The currency in Israel is the New Israel Shekel (NIS), known as the shekel for short.
Each shekel has 100 agorot, and bank notes are dispensed in denominations of 20, 50, 100, and 200, with coins dispensed as 1, 5, and 10 NIS, and 5, 10, and 50 agorot.
As of July 2012, the dollar is equivalent to about - 4.04 shekels and 1 Euro equivalent to about - 4.89.
Visitors to Israel should be aware of the open hours of government offices, entertainment hubs, and other facilities.
In general, business hours in Israel are Sunday through Thursday, 8-9 am until 6 pm.
Government offices are open on weekdays, from about 8 am till between 1-4 pm. In the summer, many offices close during the hottest hours of the day, generally in the early afternoon, and reopen in the late afternoon-evening.
Government offices are closed on Fridays and Saturdays and are open on Sundays.Banks are generally open from 8:30 am until 12:30 pm, reopening around 4 pm until 5:30 pm.
Some days – usually Mondays, Wednesdays and Fridays – banks are open only until 12:30.
Public transportation run throughout the week from 5 am until midnight, but do not run on Saturdays (Shabbat) and stop running on Fridays before sunset.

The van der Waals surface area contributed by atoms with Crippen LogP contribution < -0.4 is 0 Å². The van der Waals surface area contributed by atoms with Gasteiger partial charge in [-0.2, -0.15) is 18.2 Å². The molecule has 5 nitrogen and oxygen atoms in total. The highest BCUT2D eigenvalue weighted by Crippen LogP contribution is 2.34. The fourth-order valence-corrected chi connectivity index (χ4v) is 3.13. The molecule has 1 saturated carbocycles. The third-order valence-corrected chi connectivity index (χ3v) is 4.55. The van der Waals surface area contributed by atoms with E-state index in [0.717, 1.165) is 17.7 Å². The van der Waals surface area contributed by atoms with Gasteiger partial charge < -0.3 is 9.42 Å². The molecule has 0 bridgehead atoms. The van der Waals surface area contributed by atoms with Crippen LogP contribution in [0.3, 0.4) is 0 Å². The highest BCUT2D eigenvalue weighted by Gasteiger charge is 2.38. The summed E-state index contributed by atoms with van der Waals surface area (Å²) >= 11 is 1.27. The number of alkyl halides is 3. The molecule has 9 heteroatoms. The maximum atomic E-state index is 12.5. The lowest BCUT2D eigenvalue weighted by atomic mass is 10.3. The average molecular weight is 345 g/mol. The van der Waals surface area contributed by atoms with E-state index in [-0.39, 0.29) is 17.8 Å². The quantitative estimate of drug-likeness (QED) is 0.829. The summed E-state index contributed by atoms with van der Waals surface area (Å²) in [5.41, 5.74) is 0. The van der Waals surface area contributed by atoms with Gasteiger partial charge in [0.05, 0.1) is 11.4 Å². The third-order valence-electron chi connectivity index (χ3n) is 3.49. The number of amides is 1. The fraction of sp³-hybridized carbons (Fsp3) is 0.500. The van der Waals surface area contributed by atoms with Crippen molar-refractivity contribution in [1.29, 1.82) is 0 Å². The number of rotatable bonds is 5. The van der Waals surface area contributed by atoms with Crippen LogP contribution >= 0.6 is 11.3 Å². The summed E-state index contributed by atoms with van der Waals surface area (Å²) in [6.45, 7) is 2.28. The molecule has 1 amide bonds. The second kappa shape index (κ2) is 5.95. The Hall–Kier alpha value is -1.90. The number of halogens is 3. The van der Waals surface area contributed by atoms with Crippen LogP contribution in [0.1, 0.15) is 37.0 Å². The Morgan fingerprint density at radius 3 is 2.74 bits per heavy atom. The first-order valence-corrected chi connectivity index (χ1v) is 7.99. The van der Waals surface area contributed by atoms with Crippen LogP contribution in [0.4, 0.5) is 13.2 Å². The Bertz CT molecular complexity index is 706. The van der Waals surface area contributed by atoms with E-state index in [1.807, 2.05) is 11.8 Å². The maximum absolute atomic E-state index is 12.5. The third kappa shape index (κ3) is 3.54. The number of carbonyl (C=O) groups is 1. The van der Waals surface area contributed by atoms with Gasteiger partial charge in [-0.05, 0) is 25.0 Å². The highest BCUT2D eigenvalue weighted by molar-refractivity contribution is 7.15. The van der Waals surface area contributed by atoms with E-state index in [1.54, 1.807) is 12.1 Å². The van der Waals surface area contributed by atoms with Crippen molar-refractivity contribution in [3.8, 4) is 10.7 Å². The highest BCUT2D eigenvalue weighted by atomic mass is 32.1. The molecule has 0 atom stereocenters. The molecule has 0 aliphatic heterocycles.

Private movie theaters, cafes, museums and restaurants often stay open on Friday nights and Saturdays.
The two official languages in Israel are Hebrew and Arabic, but English is spoken and understood quite widely. Depending on where you are visiting, Hebrew or Arabic will be the dominant language.
Due to Israel's large immigrant population, many locals also speak Russian. In most cities and along highways, signs will be written in Hebrew, Arabic, and English.
The electrical current system used in Israel is 220 volts AC (50 cycles), differing from the U.S. 110-volt system but sharing the European system.
Electronics that are designed for 110-volt systems, such as electric shavers, blow dryers, or computers, require transformers beyond the typical cheap converters.
While most power sockets in Israel have three prong holes, most can accept plugs with either two or three round prongs, such as the double-prong plugs common in Europe.
Although Jerusalem is the capital city of Israel, foreign embassies are all located in Israel's cultural and commercial capital of Tel Aviv. A cluster of embassies are located near the beach promenade on Ha-Yarkon Street, including the American and British Embassies.